FAA 'made mistakes' with 737 Max oversight, agency chief says

FAA 'made mistakes' with 737 Max oversight, agency chief says
Federal Aviation Administration Administrator Steve Dickson speaks during a hearing of the Senate Committee on Commerce, Science, and Transportation on Wednesday on Capitol Hill. Pool Photo by Graeme Jennings/UPI | License Photo

June 17 (UPI) -- The head of the Federal Aviation Administration acknowledged Wednesday that the agency and Boeing "made mistakes" that led to two 737 Max aircraft crashing within months of each other and killing hundreds of people.

Members of the Senate Committee on Commerce, Science and Transportation ripped into FAA Administrator Steve Dickson during a hearing examining the agency's process of certifying aircraft.


Sen. Ted Cruz, R-Texas, accused Dickson of not taking responsibility for the FAA's faults when the latter used passive voice to tell lawmakers "mistakes were made."

"So, unknown somebodies made unspecified mistakes for which there were no repercussions," Cruz said. "What mistakes were made and who made them?"

RELATED Boeing adds cargo plane orders, but loses more for 737 Max

Dickson rephrased his remark.

"The manufacturer made mistakes and the FAA made mistakes in its oversight. The full implications of the flight control system were not understood as design changes were made," he said.

Boeing and individual governments worldwide grounded the 737 Max in spring 2019 after the crashes occurred over the span of about six months.

RELATED United seeks nearly $10B in loans to stabilize amid COVID-19 crisis

Lion Air Flight 610 crashed into the Java Sea on Oct. 29, 2018, killing all 189 passengers and crew on board. The plane was en route from Jakarta to Pangkal Pinang -- both in Indonesia.


Ethiopian Airlines Flight 302 crashed months later on March 10, 2019, in Bishoftu, Ethiopia, about 6 minutes after takeoff. The crash killed all 157 on board who were en route from Addis Ababa, Ethiopia, to Nairobi, Kenya.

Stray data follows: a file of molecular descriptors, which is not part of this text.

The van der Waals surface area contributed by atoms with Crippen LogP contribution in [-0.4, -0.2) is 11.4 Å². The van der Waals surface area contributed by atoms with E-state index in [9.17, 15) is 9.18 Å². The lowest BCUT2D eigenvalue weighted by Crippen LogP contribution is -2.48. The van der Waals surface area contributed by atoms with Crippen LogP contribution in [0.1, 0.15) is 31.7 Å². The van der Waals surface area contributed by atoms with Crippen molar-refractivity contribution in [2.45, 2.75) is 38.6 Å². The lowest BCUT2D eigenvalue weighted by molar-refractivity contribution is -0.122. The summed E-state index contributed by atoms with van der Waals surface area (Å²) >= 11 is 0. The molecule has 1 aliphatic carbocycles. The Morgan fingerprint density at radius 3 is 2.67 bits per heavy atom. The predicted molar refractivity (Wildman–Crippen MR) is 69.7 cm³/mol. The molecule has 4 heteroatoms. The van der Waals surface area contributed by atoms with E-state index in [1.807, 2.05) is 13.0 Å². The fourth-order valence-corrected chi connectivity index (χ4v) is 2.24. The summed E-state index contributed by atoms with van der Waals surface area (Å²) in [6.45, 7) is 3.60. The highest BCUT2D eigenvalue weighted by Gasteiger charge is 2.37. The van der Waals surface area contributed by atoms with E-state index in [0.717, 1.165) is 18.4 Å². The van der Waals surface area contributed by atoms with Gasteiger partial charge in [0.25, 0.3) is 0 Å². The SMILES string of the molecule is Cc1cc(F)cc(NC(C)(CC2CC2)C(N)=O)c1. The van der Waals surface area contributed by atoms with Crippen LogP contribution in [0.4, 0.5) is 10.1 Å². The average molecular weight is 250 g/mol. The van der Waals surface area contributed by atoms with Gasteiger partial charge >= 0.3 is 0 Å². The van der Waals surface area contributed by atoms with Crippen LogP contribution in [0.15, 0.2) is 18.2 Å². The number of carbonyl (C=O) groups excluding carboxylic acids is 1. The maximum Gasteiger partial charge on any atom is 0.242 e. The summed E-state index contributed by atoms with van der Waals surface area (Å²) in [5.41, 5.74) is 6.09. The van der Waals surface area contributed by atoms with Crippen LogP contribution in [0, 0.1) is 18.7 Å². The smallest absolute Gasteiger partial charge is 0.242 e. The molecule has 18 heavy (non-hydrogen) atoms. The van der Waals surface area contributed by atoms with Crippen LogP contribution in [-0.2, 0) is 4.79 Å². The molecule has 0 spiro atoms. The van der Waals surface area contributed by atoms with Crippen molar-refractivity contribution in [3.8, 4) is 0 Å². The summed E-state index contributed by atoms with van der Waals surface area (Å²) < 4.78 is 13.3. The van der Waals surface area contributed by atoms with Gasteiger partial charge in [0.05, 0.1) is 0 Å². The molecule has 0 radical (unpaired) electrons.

Aviation investigators linked both crashes to a malfunction of the planes' Maneuvering Characteristics Augmentation System, which can affect pitch in an aircraft. When pilots attempted to respond to the system, it caused them to nose dive.

RELATED British Airways, easyJet, Ryanair ask High Court to nix quarantine

Senators at Wednesday's hearing accused the FAA of stonewalling a congressional investigation into the agency's certification process.

Sen. Roger Wicker, R-Miss., said there was a "lack of responsiveness" to the panel's request for documents.

"It's hard not to conclude your team at the FAA has deliberately attempted to keep us in the dark," he told Dickson.

RELATED IATA: Airlines will lose $84B in 2020 after passenger demand 'evaporated'

Sen. Richard Blumenthal, D-Mass., said that since Dickson took control of the FAA, the "culture of secrecy ... has only been aggravated."

"The fact of the matter is that the FAA has been complicit in these crashes by failing to do more diligent oversight," he said.

The senator said the FAA should do more of the work of evaluating aircraft instead of simply overseeing as manufacturers conduct tests.


As Dickson testified, an attendee raised a sign behind him featuring photos of crash victims.

Michael Stumo, the father of Flight 302 passenger Samya Stumo, testified in the afternoon.

"The first crash should not have happened," he said. "The second crash is inexcusable.

"They gambled, we lost."

Latest Headlines


Follow Us